I stand by my earlier remarks about the likleyhood of bus style seating layout, reduced legroom, minimal catering, and shorter trains.
Voyager mark 2

End of quote, old post above, new post below.

And look what has happened.
Mainline services ARE downgraded to DMUs, even if electric power is used for a small part of the journey.
Seating IS primarily bus style, oops sorry, unidirectional with only limited tables*
Catering IS indeed minimal, and often non existent.
Many services ARE formed of 5 car units, and have been since the new DMUS came into use.
The leg room is not bad, so they did get ONE factor right.

*Yes I know that IETs have a few more tables than the high density commuter style HSTs, but not exactly a proper inter-city lay out. I remember HSTs having 16 tables per coach, steadily reduced over the years.
From London electric power will be used for all of the journey to Cardiff, and the vast majority of  the journey to Bristol.  Bi modes means that through services to Weston, Cheltenham and Worcester are retained and have electric power for much of the journey.  Short of electrifying all the way to Plymouth the options were a diesel only fleet or more bi-modes that have the benefit of a common fleet.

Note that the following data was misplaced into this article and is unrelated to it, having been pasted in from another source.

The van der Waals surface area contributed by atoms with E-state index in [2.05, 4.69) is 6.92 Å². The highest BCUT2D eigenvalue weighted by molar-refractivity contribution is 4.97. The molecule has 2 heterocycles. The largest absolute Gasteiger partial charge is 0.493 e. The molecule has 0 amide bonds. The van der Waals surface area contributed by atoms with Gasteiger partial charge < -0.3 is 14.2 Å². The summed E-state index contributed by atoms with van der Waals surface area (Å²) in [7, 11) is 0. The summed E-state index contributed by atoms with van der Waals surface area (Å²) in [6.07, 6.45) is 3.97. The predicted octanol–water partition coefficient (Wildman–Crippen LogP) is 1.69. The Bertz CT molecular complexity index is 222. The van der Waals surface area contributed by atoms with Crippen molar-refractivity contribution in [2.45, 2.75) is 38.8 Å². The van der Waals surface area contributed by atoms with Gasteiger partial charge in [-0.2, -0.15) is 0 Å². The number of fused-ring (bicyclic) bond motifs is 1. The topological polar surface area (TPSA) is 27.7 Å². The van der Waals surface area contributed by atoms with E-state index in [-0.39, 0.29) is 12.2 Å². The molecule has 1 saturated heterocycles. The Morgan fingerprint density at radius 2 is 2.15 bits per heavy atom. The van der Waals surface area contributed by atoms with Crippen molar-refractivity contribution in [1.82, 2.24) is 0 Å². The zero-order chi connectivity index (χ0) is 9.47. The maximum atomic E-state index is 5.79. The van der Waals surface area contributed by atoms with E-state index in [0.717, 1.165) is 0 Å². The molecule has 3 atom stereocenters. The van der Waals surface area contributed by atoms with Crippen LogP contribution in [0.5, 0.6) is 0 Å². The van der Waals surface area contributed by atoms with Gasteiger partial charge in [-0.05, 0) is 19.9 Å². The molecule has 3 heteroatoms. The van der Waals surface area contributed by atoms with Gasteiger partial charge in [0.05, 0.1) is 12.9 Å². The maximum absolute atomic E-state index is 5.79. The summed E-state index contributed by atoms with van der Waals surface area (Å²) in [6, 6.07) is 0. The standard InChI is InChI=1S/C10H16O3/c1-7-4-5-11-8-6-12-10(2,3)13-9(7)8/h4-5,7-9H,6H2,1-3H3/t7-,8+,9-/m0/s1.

Besides, the underfloor engines are much quieter than Voyagers, other diesel units, and I suspect much better than you feared (especially if you know which coaches don't have them).

If you don't like airline seating, then the IET's are an improvement on the HSTs.  Not back to the halcydon days of the all table seating, but then lots of people prefer not playing footsie with strangers (I don't), and so it feels a better balance than the HSTs.

Leg room is definitely much better, but you give it a grudging "not bad".

Yes, some services are shorter, but many services are 9 or 10 coaches, and I suspect many more are longer than shorter.  I expect that will change when Bristol TM gets 4 trains per hour, but that will be a great improvement.